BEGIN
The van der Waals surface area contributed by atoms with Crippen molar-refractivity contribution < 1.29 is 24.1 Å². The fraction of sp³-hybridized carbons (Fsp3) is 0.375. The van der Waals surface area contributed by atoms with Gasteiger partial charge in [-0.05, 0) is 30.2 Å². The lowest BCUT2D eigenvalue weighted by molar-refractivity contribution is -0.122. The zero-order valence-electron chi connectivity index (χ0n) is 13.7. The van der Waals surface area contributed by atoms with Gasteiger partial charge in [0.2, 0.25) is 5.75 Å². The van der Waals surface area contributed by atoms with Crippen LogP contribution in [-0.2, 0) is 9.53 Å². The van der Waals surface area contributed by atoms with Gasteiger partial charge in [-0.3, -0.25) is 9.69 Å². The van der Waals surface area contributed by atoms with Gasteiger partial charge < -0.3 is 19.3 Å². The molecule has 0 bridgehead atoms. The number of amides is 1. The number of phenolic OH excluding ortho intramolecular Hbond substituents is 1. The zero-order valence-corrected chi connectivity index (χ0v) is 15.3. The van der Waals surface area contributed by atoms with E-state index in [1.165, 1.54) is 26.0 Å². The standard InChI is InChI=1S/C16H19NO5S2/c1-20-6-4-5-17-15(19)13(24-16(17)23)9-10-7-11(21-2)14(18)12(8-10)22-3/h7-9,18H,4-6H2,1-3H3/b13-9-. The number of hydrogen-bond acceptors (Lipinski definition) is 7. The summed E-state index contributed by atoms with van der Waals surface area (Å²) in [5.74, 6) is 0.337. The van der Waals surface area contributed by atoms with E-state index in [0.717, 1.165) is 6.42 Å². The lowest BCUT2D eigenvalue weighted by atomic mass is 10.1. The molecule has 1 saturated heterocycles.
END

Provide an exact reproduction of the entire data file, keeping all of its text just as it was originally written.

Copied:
The van der Waals surface area contributed by atoms with Crippen molar-refractivity contribution < 1.29 is 24.1 Å². The fraction of sp³-hybridized carbons (Fsp3) is 0.375. The van der Waals surface area contributed by atoms with Gasteiger partial charge in [-0.05, 0) is 30.2 Å². The lowest BCUT2D eigenvalue weighted by molar-refractivity contribution is -0.122. The zero-order valence-electron chi connectivity index (χ0n) is 13.7. The van der Waals surface area contributed by atoms with Gasteiger partial charge in [0.2, 0.25) is 5.75 Å². The van der Waals surface area contributed by atoms with Crippen LogP contribution in [-0.2, 0) is 9.53 Å². The van der Waals surface area contributed by atoms with Gasteiger partial charge in [-0.3, -0.25) is 9.69 Å². The van der Waals surface area contributed by atoms with Gasteiger partial charge < -0.3 is 19.3 Å². The molecule has 0 bridgehead atoms. The number of amides is 1. The number of phenolic OH excluding ortho intramolecular Hbond substituents is 1. The zero-order valence-corrected chi connectivity index (χ0v) is 15.3. The van der Waals surface area contributed by atoms with E-state index in [1.165, 1.54) is 26.0 Å². The standard InChI is InChI=1S/C16H19NO5S2/c1-20-6-4-5-17-15(19)13(24-16(17)23)9-10-7-11(21-2)14(18)12(8-10)22-3/h7-9,18H,4-6H2,1-3H3/b13-9-. The number of hydrogen-bond acceptors (Lipinski definition) is 7. The summed E-state index contributed by atoms with van der Waals surface area (Å²) in [5.74, 6) is 0.337. The van der Waals surface area contributed by atoms with E-state index in [0.717, 1.165) is 6.42 Å². The lowest BCUT2D eigenvalue weighted by atomic mass is 10.1. The molecule has 1 saturated heterocycles.